This is my new, new favourite exercise. I use it for scapular stability and lower/mid trap activation, but it turns out it does so much more. You’ll notice that it looks a lot like an exercise many of us refer to as crocodile breathing. Except it’s even better because setting the shoulders before you breathe prevents you from breathing by elevating the shoulders. In fact those who typically do that will have a hard time breathing deeply with this exercise because the position prevents their normal breathing pattern. This should improve from doing this exercise.
I would like to give credit where credit is due. This exercise is very closely based on one that I learned from this fantastic blog post by Hans Lindgren. I found it by searching for scapular stability DNS, figuring that the Dynamic Neuromuscular Stabilization folk probably had some interesting thoughts on the subject. I was not disappointed:
“The stabilizers of the scapula, as well as all other muscles, need a fixed anchor point to pull towards. That anchor point in this case is the ribcage and the “core” all stabilized by the diaphragmatic contraction. The lower lateral ribcage acts as an anchor point for the serratus anterior muscle when providing scapular stabilization. Testing scapular stabilization prior to evaluating the diaphragm function would give a false positive result. “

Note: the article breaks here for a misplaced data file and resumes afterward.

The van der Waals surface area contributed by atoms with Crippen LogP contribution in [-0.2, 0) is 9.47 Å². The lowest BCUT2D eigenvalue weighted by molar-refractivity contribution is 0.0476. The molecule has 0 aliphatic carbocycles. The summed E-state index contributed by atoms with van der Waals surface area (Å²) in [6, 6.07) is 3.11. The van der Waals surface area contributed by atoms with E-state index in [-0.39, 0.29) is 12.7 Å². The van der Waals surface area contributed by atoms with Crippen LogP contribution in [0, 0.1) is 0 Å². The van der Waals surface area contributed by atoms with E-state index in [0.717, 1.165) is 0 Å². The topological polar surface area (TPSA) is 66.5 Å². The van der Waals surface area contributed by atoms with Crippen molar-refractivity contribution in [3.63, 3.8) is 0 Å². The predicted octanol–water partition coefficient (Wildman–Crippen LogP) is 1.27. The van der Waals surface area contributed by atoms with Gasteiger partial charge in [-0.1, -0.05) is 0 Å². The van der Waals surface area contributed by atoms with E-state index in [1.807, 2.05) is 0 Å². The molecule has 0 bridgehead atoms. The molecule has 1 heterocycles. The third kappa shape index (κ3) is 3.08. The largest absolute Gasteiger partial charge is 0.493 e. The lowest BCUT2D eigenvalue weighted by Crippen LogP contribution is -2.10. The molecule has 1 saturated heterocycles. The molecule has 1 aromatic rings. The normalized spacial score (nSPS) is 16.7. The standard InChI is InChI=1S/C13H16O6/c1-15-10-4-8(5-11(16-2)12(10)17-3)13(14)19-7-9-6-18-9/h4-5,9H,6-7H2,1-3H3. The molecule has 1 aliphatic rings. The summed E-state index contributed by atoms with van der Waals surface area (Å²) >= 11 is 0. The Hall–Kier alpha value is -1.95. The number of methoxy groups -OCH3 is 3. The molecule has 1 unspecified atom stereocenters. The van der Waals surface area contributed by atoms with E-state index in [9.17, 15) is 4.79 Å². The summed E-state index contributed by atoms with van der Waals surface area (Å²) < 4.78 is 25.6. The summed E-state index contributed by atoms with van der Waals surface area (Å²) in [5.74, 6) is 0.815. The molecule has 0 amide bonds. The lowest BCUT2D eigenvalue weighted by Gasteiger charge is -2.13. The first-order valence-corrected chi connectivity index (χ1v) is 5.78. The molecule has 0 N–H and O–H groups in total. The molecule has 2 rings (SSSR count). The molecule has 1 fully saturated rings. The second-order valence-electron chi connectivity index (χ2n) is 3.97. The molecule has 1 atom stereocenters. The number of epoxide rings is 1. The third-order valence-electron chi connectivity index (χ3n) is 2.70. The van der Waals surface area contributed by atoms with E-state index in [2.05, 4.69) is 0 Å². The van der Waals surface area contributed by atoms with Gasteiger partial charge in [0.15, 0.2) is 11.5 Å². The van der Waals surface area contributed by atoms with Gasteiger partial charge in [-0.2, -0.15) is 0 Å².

Do yourself a favour and read the post. And then note how similar the exercise I demonstrate in the video above is to the one presented in Dr. Lindgren’s post. I point that out because I don’t want to take credit – I’m just adding the clock to the already great product.
The reason I had been looking for an exercise like this in the first place is that I have been really questioning a common approach to addressing scapular stability, which is to give the person some combination of open chain rotator cuff and serratus anterior activation exercises. The reason I’m not a fan is that I just don’t think they work. This thought process was heavily influenced by a great thread on strengthcoach.com a few months ago. The problem is that they are open chain. You have to have good scapular control to be able to do them. And of course if you have good scapular control, you probably don’t need them.
This lead me to do some reading which lead me to a great Mike Robertson article on the subject. The genius of this article is in this line:
“If your thoracic spine is in a poor resting alignment, your scapulae will never be in the right position.”
My reading and thinking also took me to various other sources and has lead to me putting together a 5 exercise protocol that I’ve been using with some of my clients. The exercise above is at the core of the protocol, but I think the others are relevant as well. I’ll post the full protocol next week as a part 2 to this article. You can hope to catch it, or sign up for my newsletter so you can be sure you see it (it only comes out about once a month, but it includes links to these posts).
Thoughts? Anyone question my comment above that the rotator cuff and serratus anterior activation stuff doesn’t work? I’m talking about Ys, Ts, Ws and Ls, as well as the push-up plus, or serratus push-up. The latter is closed chain, but I’m still doubting it’s efficacy.